We continue our Fall preaching series on DISCIPLESHIP, the tenth part entitled: DISCIPLES live as stewards.
Disciples who live as stewards care for God’s creation and all the resources entrusted to them. The call to stewardship means receiving gifts gracefully, nurturing their growth, and sharing them with others. The call to stewardship is the call to take care – of people, places, talents, and skills we have been given to share.
Like the stewards in the parables of Jesus, we have been entrusted with God’s gifts in the expectation that we will allow them to thrive and multiply to the benefit of all. We are called to be stewards with our whole lives – stewards of our work and of our world around us. In fact, our preaching series this coming Lent will focus on being better stewards of creation!
The Old Testament reading today is from the book of Malachi. The Hebrew word mal’ak means messenger— very similar to the Greek word angelos (“angel”) in the New Testament. We cannot know whether mal’ak is intended as a proper name, Malachi—or it simply means messenger. Scholars are divided on that matter.
We do know that this book was written after the Jewish people returned from the Babylonian Exile and rebuilt the temple, but probably prior to the reforms of Ezra and Nehemiah. The book of Malachi was placed at the end of the Old Testament so that it would appear right before the book of Matthew.
This book is composed of six dialogues or verbal controversies, bracketed by an opening verse at the beginning and a Godly challenge at the end. The snippet that constitutes our lectionary reading is part of a larger section that constitutes the sixth controversy. That section begins with a reminder by the Lord that the people said:
It is vain to serve God;
What profit is it that we have followed his instructions?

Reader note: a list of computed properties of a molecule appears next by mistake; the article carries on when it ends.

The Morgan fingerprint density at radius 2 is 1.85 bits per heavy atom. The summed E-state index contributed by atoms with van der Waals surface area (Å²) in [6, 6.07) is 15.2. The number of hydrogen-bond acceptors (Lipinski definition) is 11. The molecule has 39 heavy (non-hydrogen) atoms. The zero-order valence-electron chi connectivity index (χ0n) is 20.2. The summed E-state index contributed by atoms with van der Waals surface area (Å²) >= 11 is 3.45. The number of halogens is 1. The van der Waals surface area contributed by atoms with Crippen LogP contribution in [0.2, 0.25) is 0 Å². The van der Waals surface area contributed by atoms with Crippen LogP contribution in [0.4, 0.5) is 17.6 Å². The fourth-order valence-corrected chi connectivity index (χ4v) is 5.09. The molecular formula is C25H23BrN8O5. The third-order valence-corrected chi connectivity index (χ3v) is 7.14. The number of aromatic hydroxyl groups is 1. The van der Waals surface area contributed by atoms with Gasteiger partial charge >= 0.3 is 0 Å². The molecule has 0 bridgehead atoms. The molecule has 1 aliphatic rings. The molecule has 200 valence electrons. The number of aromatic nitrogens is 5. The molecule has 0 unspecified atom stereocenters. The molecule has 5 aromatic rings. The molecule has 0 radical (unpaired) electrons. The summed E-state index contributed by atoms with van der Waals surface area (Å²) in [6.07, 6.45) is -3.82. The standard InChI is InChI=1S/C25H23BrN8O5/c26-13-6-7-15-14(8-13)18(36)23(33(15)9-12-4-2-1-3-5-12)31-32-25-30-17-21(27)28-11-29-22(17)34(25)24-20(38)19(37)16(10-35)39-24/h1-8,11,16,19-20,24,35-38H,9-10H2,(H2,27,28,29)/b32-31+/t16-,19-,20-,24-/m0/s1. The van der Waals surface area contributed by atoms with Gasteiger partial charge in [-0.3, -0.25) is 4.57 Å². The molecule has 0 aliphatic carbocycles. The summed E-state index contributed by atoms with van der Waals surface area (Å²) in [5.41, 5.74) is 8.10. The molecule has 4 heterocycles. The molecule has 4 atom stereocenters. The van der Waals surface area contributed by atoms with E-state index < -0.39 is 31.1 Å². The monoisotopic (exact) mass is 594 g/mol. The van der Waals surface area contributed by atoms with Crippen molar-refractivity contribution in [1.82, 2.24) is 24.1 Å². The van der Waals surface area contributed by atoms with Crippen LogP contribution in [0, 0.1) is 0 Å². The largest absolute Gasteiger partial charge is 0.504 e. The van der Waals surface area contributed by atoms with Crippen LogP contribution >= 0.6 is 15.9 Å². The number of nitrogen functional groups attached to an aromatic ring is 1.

Now we call the proud happy; yes, those who work wickedness are built up;
Yes, they tempt God, and escape.
In other words, they are wondering out loud, why follow the Lord? What’s the point? It seems as if the wicked get away with all the bad that they do, why shouldn’t we act like that too? In other words, they are really questioning why they should be good stewards! Why not just take and use everything as if it’s all theirs without considering the consequences?
Today’s Gospel from Luke prods us to focus on the big things, on predictions that seem to be apocalyptic in nature. But when you read Jesus’ words correctly in Luke 21, you realize that it was not the distant horizon of history that was supposed to occupy our minds, but times and events much, much closer to hand—in Jesus’ case, the events in question were quite literally within the reach of his arm to the spot where Judas stood.
For Jesus, his words would have almost immediate resonance when one of his own friends would betray him to the authorities. But the rest of the disciples would not exactly have to wait until the roll was called in order to experience moments of truth and terror when they, too, would have the choice to stand firm for their Lord or not.
Too often we think that passages like this one are meant to make us starry-eyed surveyors of distant horizons. Actually, they were meant to inspire discipleship and faithfulness over the long haul and in all the tough circumstances we’d face long before The End would come.
As someone once put it, Jesus was not training short distance sprinters but long-distance marathon runners who could carry his message far and wide for a long while to come. What’s more, in and through it all we are being reassured: God will be faithful. Jesus by his Spirit will give us the words to say.
How ironic that a passage that makes some people unsettled—even as the disciples were initially unsettled to hear Jesus predict the destruction of the Temple—is actually meant to settle us in our faith and re-assure us. It’s also instructive that we may need the power of that reassurance sooner rather than later in our lives. That may not be an easy message to hear, but it is one we may need to hear anyway.
That’s really the message of stewardship. While we surely need to be concerned for the future, we also need to be attentive to being better disciples here and now. In my tenure as you pastor, I have spoken many times of our responsibility for each of us to do our part … Some respond well, unfortunately others do not – the numbers speak for themselves. I underline again, that our good stewardship not only helps us to prepare a better future, a better parish, a better Church, a better world for our children, but helps us build up the kingdom of God here today.
In that spirit, I’m happy to invite XX, a member of our Finance Council, to share with you the highlights of our annual report. Please listen carefully because as disciples, as disciples who are called to be good stewards, and as we enter this season of giving, we are all called to respond fully and generously.